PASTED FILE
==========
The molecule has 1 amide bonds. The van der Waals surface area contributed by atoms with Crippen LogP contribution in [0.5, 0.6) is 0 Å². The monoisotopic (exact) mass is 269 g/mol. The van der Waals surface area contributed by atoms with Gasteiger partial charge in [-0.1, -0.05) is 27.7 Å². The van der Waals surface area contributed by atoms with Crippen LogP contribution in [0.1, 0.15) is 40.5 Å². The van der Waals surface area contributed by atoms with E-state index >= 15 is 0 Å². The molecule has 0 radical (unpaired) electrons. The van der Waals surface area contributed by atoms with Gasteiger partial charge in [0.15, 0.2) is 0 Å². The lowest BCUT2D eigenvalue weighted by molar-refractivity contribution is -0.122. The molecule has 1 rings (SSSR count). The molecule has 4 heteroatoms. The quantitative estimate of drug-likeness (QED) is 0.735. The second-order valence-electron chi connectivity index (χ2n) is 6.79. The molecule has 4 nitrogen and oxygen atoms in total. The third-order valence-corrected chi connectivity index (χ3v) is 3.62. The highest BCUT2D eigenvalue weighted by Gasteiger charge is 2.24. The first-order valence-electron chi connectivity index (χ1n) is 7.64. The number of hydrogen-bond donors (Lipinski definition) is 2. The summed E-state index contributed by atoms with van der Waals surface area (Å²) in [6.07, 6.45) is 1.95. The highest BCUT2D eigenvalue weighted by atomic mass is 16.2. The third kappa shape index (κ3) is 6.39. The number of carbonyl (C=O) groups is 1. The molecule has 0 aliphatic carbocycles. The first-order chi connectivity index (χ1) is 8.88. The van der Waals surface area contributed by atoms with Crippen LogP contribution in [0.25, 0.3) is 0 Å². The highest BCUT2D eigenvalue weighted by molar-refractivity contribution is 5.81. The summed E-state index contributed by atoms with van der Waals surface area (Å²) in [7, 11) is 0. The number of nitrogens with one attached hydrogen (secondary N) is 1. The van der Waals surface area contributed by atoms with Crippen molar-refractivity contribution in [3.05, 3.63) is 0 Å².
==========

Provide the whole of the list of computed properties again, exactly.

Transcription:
The molecule has 1 amide bonds. The van der Waals surface area contributed by atoms with Crippen LogP contribution in [0.5, 0.6) is 0 Å². The monoisotopic (exact) mass is 269 g/mol. The van der Waals surface area contributed by atoms with Gasteiger partial charge in [-0.1, -0.05) is 27.7 Å². The van der Waals surface area contributed by atoms with Crippen LogP contribution in [0.1, 0.15) is 40.5 Å². The van der Waals surface area contributed by atoms with E-state index >= 15 is 0 Å². The molecule has 0 radical (unpaired) electrons. The van der Waals surface area contributed by atoms with Gasteiger partial charge in [0.15, 0.2) is 0 Å². The lowest BCUT2D eigenvalue weighted by molar-refractivity contribution is -0.122. The molecule has 1 rings (SSSR count). The molecule has 4 heteroatoms. The quantitative estimate of drug-likeness (QED) is 0.735. The second-order valence-electron chi connectivity index (χ2n) is 6.79. The molecule has 4 nitrogen and oxygen atoms in total. The third-order valence-corrected chi connectivity index (χ3v) is 3.62. The highest BCUT2D eigenvalue weighted by Gasteiger charge is 2.24. The first-order valence-electron chi connectivity index (χ1n) is 7.64. The number of hydrogen-bond donors (Lipinski definition) is 2. The summed E-state index contributed by atoms with van der Waals surface area (Å²) in [6.07, 6.45) is 1.95. The highest BCUT2D eigenvalue weighted by atomic mass is 16.2. The third kappa shape index (κ3) is 6.39. The number of carbonyl (C=O) groups is 1. The molecule has 0 aliphatic carbocycles. The first-order chi connectivity index (χ1) is 8.88. The van der Waals surface area contributed by atoms with Crippen LogP contribution in [0.25, 0.3) is 0 Å². The highest BCUT2D eigenvalue weighted by molar-refractivity contribution is 5.81. The summed E-state index contributed by atoms with van der Waals surface area (Å²) in [7, 11) is 0. The number of nitrogens with one attached hydrogen (secondary N) is 1. The van der Waals surface area contributed by atoms with Crippen molar-refractivity contribution in [3.05, 3.63) is 0 Å².